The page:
The infection of plants by pathogens is causing a considerable economic loss to agricultural industries. Recent studies estimated that the global yield loss due to biotic stresses averages over 23 percent of the estimated attainable yield across major cereals. An understanding of the fundamental mechanisms underlying disease resistance processes is expected to provide novel ideas for improving the current situation.
During the last several decades, extensive analyses revealed that plants utilize a two-branched immune system for defence against pathogens. In the first branch, transmembrane pattern recognition receptors (PRR) are used to recognize and respond to slowly evolving pathogen-associated molecular patterns (PAMP). In the second branch, either a direct or an indirect recognition of the pathogen through disease-resistance (R) proteins is used for response to pathogen virulence factors (effectors). The R-gene mediated resistance has been widely used in crop improvement. However, the resistance is pathogen race-specific and, frequently, a rapid breakdown of the resistance has been reported. Consequently, alternative approaches to provide a broad-spectrum, durable resistance in crops are highly desirable. Meanwhile, several studies have implied that manipulation of the PRR-mediated immune system can be a smart strategy to enhance the broad-spectrum resistance.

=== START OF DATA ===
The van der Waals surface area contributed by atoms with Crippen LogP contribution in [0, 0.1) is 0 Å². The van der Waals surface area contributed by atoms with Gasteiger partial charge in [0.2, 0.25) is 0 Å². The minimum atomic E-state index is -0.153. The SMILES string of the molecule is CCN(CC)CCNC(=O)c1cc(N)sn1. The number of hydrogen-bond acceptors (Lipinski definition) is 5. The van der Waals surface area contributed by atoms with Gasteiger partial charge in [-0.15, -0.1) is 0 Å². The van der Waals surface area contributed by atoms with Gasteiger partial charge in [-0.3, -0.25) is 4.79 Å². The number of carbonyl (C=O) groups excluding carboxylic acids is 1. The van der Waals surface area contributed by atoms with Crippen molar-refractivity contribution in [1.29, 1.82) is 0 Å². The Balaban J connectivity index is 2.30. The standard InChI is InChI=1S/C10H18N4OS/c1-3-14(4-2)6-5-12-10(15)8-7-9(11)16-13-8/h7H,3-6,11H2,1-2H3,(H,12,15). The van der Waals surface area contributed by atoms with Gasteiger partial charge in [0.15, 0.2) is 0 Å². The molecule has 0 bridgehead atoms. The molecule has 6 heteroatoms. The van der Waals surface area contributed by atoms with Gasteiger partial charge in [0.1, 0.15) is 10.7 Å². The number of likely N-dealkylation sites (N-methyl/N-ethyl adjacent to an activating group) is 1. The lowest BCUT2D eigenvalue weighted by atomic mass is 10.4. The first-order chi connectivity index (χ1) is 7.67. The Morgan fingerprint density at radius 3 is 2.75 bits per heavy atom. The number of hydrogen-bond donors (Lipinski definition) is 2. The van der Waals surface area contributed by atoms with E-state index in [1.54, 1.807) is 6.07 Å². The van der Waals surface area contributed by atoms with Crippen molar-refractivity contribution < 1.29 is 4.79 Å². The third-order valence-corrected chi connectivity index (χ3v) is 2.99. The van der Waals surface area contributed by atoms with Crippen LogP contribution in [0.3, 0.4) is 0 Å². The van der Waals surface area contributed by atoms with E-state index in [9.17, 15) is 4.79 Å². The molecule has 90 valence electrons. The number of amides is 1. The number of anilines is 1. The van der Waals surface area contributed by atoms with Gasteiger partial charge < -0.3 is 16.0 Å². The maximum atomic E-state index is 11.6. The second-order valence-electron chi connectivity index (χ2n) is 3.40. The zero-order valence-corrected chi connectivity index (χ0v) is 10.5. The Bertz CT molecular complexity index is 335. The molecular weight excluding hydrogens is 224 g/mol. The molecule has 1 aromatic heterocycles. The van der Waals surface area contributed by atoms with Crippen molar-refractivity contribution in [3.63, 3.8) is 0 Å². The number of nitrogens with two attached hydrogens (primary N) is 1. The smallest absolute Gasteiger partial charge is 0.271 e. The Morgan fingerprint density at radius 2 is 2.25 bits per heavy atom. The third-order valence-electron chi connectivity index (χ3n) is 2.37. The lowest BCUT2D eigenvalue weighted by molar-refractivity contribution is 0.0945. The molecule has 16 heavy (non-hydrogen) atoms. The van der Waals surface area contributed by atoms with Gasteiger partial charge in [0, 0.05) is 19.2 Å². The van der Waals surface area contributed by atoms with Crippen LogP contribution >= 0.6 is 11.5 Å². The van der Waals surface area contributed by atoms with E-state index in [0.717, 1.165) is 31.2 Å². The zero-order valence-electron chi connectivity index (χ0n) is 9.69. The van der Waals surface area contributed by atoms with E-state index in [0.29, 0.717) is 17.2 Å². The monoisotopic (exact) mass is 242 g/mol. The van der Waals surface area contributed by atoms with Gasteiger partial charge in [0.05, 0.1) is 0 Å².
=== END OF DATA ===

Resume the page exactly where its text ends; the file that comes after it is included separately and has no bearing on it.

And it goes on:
While extensive genetic screens successfully identified a number of PRRs and components which affect abundance and maturation of PRRs, signal transduction mechanisms that lead to defence responses is thus far limited. This partly stems from limitations of forward genetics caused by lethality and/or genetic redundancy. Accordingly, we have been taking proteomic approaches to understand the basic framework of the PRR-mediated immune system.